First, the data components were removed using independent components analysis (ICA). Second, the artifacts correction was performed using the Artifact Subspace Reconstruction (ASR) method [34]. ASR rebuilds the missing data with a spatial mixing matrix and uses an algorithm to remove nonstationary high variance in EEG signals. The ASR criteria for identifying a bad channel and its removal were the following: (a) the presence of flat line length of more than 5 seconds, (b) high-pass filter transition bandwidth (0.25–0.75 Hz), as signals at frequencies below 0.25 were removed, (c) if a channel has a correlation of less than 80% with respect to its activity based on the other channels, and (d) if a channel has more line noise relative to its signal in excess of four standard deviations relative to the overall channel population [35]. The EEG signal has a dissimilar frequency at different time intervals because the signals are nonstationary [36].

The domain frequency analysis was performed using the Fast Fourier Transform (FFT) algorithm to calculate the power spectral density (PSD) with units of /Hz at various frequency intervals (Hz) for the EEG data and plotted using the EEGLAB graphical interface. The brainwaves are classified according to their frequency as follows: delta (1–4 Hz), theta (4–8 Hz), alpha (8–13 Hz), beta (13–30 Hz), and gamma (30–50 Hz) [37]. An in-house MATLAB script was developed to extract the PSD values in tabular form at different frequencies. The spectral analysis of signals, including removal of both noise and outliers, has also been applied, in other scientific areas such as seismology for the prediction of earthquakes, tsunamis, and volcano eruptions; speech recognition; radar and sonar systems; and control systems, to characterize the dynamical behavior of a given system, and for monitoring the wear of different mechanical parts [38]. For example, in the area of mechanics, Castaño et al. [39] employed a sensor designed to monitor the machining and milling operations on conductive materials. Beruvides et al. [40] applied the spectral analysis of signals for the detection of run-out in the microdrilling processing of metals.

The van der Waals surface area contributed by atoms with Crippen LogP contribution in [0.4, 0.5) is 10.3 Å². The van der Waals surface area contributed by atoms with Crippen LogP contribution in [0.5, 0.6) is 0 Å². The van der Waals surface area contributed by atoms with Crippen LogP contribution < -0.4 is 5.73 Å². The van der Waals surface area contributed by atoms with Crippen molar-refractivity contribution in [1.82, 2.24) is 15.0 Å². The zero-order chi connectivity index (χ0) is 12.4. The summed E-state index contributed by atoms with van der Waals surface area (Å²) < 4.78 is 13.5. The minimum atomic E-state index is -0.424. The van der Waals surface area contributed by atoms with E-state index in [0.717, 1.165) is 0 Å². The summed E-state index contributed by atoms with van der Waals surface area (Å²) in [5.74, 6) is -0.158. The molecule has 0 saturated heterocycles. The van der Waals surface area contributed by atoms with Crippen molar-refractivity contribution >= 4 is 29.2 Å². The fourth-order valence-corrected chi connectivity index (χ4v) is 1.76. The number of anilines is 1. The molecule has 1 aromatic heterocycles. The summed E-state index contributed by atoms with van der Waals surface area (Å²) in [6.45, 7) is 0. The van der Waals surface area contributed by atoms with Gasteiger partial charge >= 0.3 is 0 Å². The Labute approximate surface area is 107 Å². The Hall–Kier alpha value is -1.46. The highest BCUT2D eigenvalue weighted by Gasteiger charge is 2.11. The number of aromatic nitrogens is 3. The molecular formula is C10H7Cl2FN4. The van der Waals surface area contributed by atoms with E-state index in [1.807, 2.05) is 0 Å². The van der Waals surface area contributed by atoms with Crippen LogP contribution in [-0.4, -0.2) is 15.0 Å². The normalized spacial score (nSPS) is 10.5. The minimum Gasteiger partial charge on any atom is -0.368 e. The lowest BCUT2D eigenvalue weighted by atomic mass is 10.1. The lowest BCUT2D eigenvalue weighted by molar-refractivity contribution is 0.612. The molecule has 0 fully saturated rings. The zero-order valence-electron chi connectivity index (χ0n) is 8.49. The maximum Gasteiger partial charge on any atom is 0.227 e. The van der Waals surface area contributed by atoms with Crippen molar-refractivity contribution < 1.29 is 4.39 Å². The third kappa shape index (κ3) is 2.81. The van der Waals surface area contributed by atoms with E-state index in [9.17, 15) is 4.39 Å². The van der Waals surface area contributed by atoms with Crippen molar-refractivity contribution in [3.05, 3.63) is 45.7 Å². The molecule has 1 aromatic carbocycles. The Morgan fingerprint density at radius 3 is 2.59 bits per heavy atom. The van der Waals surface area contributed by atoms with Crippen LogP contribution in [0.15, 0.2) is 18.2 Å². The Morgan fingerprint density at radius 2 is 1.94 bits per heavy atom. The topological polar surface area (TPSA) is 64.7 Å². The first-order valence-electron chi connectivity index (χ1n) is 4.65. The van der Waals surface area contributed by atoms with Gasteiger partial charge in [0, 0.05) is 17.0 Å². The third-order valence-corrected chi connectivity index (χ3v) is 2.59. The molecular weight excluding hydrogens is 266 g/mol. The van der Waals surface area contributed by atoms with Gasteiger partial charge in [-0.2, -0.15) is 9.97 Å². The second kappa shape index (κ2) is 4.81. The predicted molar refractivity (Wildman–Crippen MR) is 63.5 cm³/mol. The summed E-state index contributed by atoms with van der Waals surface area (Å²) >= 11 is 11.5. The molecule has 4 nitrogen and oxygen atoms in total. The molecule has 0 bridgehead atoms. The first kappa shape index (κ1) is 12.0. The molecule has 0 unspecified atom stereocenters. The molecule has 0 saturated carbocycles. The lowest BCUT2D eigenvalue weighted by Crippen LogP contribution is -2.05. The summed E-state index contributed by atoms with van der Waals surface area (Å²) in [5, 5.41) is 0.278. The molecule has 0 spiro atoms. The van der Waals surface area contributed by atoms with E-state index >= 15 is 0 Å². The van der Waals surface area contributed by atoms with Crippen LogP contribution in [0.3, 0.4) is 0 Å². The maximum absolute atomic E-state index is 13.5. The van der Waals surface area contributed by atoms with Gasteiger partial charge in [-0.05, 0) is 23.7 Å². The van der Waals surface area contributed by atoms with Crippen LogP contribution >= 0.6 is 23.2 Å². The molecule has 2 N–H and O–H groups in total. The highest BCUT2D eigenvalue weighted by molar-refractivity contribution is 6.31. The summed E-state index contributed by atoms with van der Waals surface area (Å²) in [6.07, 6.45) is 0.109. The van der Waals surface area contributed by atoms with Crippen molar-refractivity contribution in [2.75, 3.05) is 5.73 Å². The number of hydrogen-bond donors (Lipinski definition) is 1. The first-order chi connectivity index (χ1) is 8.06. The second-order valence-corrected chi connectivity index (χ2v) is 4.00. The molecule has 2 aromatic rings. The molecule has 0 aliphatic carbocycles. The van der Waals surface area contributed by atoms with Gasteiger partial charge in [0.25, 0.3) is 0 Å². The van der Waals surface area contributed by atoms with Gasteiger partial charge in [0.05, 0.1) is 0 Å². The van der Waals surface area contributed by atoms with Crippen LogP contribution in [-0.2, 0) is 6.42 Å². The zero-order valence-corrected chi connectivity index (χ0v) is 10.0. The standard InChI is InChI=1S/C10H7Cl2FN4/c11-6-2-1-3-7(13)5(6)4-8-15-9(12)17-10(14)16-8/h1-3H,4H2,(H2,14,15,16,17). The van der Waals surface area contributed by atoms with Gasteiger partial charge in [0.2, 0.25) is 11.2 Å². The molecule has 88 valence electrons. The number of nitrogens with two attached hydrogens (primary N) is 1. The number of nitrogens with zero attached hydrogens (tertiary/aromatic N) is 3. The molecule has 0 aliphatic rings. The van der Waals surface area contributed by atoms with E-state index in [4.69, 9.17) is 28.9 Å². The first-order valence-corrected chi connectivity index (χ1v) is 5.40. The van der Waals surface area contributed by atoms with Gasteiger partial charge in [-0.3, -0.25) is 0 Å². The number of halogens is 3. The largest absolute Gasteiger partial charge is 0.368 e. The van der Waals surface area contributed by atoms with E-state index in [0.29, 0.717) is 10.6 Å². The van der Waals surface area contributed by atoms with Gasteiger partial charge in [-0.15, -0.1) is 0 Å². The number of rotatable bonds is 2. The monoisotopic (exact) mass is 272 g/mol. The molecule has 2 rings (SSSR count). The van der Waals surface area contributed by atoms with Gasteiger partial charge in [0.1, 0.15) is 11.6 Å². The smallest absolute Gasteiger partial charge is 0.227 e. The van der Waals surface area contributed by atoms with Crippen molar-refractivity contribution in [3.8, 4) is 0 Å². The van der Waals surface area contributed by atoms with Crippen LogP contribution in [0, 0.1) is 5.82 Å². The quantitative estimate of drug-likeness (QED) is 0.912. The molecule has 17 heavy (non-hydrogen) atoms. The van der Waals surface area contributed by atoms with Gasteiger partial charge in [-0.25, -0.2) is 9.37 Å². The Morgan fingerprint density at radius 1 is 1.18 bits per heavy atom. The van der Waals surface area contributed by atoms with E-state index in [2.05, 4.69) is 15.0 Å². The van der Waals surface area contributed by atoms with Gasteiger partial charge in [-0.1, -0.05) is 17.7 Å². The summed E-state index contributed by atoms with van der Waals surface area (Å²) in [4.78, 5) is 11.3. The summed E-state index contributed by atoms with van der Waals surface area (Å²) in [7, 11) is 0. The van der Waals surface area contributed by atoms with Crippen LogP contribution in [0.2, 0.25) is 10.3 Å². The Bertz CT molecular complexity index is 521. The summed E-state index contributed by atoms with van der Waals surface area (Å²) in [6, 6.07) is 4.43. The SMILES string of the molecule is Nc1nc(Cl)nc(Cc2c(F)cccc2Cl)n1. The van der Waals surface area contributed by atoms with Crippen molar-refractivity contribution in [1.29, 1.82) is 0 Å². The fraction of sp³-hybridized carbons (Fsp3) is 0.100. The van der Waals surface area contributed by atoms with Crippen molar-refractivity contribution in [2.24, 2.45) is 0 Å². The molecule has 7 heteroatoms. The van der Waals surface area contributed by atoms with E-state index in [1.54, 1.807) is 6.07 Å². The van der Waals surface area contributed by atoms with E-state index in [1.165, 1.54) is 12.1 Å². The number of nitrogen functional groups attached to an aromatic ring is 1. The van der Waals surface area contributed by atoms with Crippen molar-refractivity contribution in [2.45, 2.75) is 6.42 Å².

Also in this work, in order to compare the brainwaves behavior within the different periods of time, where the assembly was carried out, each EEG recording length of 30 min was divided into 5 windows of 6 minutes each. The RG and VAD analyses were performed in the prefrontal area (AF3, F3, F4, and AF4) since this area has been used in previous studies to reveal emotions using the valence and arousal methodology [1315]. Channels P8, FC6, and F8 were used for the dominance analysis [14, 19], and the values were averaged across these channels and analyzed together. The RG was calculated by taking the ratio of the gamma power (30–50 Hz) with respect to the power average of low rhythms (4–13 Hz). The spectral analysis using the RG is based on the work of Minguillon et al. (2016) [10] who elucidated it as an efficient and robust marker to measure stress, based on the VAD ranges obtained by two researchers [24, 25] and shown in Table 2.